Take heed of the ‘Oracle of Omaha’

Is Warren Buffett the exception which proves the rule? Dr Benjamin Holdsworth on how hard it is to beat the market.

If you were asked who you thought was the world’s best investor, you might well say Warren Buffett, the chairman and chief executive of Berkshire Hath­away. 

That would not be an unreasonable answer, given he is worth around $71.5bn, give or take a few million for daily market movements.

He is also often held up by those in support of ‘market-beating’ strategies as a shining example of their creed. More than 40,000 avid followers attended the 2018 annual shareholders’ meeting, referred to by some as ‘Woodstock for capitalists’ and his style of investing is known as ‘Buffett­ology’, on which numerous books and articles have been penned.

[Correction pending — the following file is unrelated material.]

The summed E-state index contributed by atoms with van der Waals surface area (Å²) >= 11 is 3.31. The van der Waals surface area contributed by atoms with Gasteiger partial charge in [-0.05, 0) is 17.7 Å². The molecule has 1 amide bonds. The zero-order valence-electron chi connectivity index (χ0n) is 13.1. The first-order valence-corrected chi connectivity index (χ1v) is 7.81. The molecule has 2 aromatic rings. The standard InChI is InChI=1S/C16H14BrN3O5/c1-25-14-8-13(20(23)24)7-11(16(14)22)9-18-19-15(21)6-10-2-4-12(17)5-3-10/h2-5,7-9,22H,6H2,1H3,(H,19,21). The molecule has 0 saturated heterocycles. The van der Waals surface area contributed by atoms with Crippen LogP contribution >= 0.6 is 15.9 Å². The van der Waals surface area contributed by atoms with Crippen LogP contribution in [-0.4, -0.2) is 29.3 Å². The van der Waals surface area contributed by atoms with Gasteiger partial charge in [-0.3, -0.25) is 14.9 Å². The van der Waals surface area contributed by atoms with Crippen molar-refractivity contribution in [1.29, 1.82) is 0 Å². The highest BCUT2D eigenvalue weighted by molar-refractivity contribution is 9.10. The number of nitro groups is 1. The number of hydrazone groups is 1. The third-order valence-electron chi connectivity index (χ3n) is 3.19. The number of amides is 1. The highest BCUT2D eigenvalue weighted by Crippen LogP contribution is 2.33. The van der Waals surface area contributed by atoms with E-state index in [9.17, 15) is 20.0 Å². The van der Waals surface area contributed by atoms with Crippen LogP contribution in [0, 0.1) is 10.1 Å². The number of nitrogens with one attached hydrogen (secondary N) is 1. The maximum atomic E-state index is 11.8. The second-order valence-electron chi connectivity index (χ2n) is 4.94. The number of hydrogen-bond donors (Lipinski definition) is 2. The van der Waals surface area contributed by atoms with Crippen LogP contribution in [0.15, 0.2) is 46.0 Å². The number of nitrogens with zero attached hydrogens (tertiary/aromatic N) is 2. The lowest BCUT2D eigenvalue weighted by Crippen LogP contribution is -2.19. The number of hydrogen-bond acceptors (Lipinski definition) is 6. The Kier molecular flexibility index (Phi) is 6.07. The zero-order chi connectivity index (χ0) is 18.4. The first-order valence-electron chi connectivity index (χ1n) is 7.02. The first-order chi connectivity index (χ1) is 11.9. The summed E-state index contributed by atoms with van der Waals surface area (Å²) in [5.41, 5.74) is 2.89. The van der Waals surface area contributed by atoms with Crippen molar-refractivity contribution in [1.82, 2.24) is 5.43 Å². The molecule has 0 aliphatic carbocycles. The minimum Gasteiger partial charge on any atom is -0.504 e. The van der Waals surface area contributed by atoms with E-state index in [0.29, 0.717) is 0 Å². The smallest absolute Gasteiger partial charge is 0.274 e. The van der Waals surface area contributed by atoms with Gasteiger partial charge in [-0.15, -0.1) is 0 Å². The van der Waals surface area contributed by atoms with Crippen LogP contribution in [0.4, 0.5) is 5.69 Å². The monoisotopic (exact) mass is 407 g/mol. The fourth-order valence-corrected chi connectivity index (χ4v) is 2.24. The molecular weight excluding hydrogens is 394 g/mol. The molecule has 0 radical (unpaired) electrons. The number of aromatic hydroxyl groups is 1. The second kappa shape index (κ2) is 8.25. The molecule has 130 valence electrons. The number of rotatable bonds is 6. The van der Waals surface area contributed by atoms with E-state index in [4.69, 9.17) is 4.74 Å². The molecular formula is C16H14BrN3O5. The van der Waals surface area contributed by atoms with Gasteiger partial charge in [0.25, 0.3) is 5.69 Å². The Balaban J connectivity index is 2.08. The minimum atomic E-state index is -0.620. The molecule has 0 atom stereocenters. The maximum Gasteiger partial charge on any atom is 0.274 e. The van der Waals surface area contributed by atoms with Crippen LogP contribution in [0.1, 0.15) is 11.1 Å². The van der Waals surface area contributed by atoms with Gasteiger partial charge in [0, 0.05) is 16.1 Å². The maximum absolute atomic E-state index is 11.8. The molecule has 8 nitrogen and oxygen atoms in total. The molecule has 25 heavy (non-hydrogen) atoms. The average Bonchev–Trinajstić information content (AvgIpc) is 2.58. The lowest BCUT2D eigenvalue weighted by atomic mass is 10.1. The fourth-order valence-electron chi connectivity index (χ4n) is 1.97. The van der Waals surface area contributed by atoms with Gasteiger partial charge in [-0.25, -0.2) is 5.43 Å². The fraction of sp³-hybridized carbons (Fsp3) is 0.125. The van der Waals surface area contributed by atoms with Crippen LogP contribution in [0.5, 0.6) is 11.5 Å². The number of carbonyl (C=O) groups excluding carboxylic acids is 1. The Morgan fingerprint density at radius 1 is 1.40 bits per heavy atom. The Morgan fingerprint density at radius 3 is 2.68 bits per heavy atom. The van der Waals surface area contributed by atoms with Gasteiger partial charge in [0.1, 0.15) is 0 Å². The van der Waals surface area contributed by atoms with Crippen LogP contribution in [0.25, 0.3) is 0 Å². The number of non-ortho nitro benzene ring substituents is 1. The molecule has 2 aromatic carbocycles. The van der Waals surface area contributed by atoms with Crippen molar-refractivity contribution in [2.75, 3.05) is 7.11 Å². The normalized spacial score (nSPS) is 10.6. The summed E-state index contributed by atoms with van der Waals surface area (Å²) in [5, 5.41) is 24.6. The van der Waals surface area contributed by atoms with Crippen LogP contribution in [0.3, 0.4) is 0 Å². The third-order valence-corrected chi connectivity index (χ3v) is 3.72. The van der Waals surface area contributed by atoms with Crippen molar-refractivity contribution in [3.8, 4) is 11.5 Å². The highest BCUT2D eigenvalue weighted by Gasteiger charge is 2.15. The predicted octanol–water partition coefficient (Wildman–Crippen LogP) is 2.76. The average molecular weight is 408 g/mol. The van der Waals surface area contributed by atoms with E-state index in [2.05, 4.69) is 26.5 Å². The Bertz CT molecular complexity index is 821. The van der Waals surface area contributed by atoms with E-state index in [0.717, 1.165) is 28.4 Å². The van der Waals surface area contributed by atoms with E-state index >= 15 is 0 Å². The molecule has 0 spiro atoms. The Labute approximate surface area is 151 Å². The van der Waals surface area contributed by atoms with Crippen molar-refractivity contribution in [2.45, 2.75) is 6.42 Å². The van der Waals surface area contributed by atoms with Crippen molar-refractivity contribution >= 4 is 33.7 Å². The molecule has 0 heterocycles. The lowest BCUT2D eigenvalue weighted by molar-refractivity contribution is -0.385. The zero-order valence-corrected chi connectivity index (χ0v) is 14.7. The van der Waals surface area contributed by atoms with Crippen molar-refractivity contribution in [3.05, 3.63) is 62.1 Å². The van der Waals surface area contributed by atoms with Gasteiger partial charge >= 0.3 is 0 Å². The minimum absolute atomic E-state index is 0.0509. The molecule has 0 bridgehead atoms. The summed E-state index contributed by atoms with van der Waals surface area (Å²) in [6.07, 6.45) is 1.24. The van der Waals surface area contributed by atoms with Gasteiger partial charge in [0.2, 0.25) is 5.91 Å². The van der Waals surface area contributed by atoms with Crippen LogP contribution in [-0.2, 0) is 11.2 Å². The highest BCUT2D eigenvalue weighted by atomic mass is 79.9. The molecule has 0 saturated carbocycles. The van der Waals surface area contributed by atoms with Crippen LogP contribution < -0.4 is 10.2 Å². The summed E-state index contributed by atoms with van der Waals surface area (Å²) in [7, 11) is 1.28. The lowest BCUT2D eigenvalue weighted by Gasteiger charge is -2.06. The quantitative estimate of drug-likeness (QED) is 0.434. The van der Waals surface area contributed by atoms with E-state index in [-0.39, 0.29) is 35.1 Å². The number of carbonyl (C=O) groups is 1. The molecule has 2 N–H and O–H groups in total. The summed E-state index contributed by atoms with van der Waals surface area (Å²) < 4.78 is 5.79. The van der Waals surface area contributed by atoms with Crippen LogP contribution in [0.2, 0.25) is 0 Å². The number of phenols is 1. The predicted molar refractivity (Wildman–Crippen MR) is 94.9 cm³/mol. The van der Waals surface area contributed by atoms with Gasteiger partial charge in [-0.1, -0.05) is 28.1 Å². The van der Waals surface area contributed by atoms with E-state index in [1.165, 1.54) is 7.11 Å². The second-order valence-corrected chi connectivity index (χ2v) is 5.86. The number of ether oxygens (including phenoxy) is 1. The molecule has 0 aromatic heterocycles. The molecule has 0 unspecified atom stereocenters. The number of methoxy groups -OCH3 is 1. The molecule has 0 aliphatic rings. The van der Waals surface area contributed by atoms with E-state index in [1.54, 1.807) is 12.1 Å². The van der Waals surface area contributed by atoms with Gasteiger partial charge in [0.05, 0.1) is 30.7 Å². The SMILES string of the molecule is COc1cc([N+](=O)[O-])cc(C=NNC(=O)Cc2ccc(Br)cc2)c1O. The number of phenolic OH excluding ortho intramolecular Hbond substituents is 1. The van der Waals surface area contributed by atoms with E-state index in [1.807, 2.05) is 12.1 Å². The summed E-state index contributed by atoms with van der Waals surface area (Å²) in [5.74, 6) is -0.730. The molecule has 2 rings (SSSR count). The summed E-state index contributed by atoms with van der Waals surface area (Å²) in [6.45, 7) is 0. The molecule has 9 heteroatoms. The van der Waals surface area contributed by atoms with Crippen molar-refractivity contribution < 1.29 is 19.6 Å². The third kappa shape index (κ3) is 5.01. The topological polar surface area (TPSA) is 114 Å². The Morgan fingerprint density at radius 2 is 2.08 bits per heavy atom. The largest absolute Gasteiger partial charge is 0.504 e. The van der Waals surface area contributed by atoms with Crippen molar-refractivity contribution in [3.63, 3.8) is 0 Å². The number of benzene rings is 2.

To us, Buffett is the exception that proves the rule. Although he – via Berkshire Hathaway – owns a concentrated pool of hand-picked companies, he has several traits in common with a more systematic approach, such as an infallible belief in the power of capitalism to create wealth over time, which requires discipline, patience and fortitude to capture.  

He is comfortable being different to the market; famously, he avoided tech stocks in the late 1990s because he did not ‘get’ them. He also detests fund management costs that detract from market returns.

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